Collapse Survivor Says Flying Pianos Were Key to His Survival

A piano technician working in the basement of one of the buildings that exploded in Manhattan, killing at least seven people, says he was probably saved by the musical instruments that fell around him and shielded him from the rubble.

Colin Patterson was in the Park Avenue piano store, Absolute Piano, Wednesday morning when he heard "a huge bang."

"The building fell on me, and I got just one scratch," he said.

Patterson said he is having a hard time understanding how he escaped unscathed, but credits the pianos that fell around him.

"Pianos all over me," he recalled. "The pianos flew out, off the ground ... that probably helped me too."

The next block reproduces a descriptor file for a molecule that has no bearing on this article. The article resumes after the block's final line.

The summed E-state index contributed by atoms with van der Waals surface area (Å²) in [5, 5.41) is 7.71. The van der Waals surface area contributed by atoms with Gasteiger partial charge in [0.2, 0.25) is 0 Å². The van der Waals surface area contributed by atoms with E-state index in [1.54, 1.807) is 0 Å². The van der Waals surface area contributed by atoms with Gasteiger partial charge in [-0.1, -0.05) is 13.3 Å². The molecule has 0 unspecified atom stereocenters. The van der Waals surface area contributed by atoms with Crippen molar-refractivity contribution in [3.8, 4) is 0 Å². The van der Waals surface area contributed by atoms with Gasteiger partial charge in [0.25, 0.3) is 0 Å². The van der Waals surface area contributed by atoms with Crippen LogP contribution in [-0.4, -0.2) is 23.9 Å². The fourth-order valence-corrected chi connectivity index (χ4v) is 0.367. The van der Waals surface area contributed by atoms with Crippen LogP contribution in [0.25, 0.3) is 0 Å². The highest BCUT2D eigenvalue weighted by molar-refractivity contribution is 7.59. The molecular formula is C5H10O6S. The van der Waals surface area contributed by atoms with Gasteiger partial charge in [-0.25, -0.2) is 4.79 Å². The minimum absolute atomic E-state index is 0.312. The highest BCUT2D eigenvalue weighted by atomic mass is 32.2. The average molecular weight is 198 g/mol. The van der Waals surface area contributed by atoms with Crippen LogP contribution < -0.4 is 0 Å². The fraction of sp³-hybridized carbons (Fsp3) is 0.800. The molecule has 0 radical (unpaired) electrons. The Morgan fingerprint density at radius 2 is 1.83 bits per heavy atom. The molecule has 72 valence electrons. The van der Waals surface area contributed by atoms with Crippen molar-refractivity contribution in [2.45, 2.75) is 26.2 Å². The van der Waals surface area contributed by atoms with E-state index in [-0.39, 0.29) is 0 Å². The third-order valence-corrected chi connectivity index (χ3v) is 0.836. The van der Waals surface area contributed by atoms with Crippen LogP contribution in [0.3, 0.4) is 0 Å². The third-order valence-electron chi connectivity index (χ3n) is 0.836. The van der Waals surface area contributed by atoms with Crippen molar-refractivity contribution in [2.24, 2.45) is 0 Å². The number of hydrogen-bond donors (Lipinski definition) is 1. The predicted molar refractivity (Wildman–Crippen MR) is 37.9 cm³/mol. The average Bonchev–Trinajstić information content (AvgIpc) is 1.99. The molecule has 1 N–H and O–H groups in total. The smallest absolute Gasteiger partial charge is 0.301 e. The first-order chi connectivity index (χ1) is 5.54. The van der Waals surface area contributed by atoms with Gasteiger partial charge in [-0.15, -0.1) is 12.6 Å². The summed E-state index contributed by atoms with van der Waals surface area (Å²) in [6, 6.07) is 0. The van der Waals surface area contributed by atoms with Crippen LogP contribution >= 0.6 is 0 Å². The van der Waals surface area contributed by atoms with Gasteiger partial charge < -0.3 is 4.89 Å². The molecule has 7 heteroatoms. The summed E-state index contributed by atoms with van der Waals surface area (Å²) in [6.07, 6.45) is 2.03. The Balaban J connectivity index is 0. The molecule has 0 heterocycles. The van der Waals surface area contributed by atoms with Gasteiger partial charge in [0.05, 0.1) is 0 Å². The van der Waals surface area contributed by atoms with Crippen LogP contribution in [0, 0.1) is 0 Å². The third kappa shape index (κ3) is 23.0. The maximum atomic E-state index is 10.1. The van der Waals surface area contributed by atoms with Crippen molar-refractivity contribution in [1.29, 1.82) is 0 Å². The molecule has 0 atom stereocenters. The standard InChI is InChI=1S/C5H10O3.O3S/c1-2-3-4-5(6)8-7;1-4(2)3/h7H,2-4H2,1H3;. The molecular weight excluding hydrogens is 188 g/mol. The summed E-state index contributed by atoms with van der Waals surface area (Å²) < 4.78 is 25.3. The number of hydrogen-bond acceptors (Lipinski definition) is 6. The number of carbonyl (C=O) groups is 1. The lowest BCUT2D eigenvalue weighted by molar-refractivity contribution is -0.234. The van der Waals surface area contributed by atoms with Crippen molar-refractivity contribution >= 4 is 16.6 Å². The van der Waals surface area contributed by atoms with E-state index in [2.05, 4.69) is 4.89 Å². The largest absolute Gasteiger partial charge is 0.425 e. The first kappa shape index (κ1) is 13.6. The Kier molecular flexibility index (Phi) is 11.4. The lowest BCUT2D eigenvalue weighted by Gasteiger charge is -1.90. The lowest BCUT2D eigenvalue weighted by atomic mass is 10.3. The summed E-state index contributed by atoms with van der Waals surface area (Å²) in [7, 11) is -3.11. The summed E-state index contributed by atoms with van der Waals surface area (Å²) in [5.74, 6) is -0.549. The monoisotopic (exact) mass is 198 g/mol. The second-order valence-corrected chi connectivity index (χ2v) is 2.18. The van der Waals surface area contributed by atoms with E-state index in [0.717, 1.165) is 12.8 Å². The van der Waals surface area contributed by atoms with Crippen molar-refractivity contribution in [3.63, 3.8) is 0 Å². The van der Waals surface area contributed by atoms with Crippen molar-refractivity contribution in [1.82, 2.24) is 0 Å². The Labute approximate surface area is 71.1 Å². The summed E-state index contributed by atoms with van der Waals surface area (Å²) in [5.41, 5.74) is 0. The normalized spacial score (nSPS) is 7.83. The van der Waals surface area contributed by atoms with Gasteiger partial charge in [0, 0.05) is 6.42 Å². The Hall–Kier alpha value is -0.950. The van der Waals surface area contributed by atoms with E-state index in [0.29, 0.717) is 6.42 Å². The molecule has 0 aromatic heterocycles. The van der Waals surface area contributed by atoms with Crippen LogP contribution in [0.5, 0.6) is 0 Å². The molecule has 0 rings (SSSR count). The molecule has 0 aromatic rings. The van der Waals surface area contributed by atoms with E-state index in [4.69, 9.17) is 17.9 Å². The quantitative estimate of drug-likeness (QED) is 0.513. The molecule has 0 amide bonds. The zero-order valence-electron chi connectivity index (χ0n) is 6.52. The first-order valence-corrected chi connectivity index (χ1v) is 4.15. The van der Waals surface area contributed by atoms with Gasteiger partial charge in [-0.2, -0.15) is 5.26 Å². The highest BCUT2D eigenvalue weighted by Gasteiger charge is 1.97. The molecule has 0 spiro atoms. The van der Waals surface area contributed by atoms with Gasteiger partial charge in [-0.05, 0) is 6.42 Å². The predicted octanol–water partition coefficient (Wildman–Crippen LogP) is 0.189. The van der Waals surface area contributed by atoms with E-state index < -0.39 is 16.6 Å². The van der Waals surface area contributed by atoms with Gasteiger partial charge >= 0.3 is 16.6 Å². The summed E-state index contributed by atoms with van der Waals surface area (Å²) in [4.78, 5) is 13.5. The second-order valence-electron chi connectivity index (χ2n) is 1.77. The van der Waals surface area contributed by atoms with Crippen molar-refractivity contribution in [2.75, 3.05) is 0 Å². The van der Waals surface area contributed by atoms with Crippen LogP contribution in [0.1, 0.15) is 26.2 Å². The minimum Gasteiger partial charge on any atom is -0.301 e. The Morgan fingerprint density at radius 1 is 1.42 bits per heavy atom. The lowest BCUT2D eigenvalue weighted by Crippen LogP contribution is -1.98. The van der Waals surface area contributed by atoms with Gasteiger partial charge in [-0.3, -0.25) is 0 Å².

Patterson said he climbed out a back window.

"It was just there, and I managed to get out," he said.

Seven people have been confirmed dead and others are still missing in the rubble. More than 70 were hurt.

Most of the people who were injured are expected to survive. At Harlem Hospital, where more than a dozen people were treated, one man who suffered from smoke inhalation described passing out as he ran from falling debris.

"I just kept on going, just trying to get away," he said.

Another man was driving a cab near the Metro-North tracks when he felt the blast.

"He thought the train was falling on top of him, but that wasn't true," his son said. "His car got shattered but he's OK. He's shaken up." 

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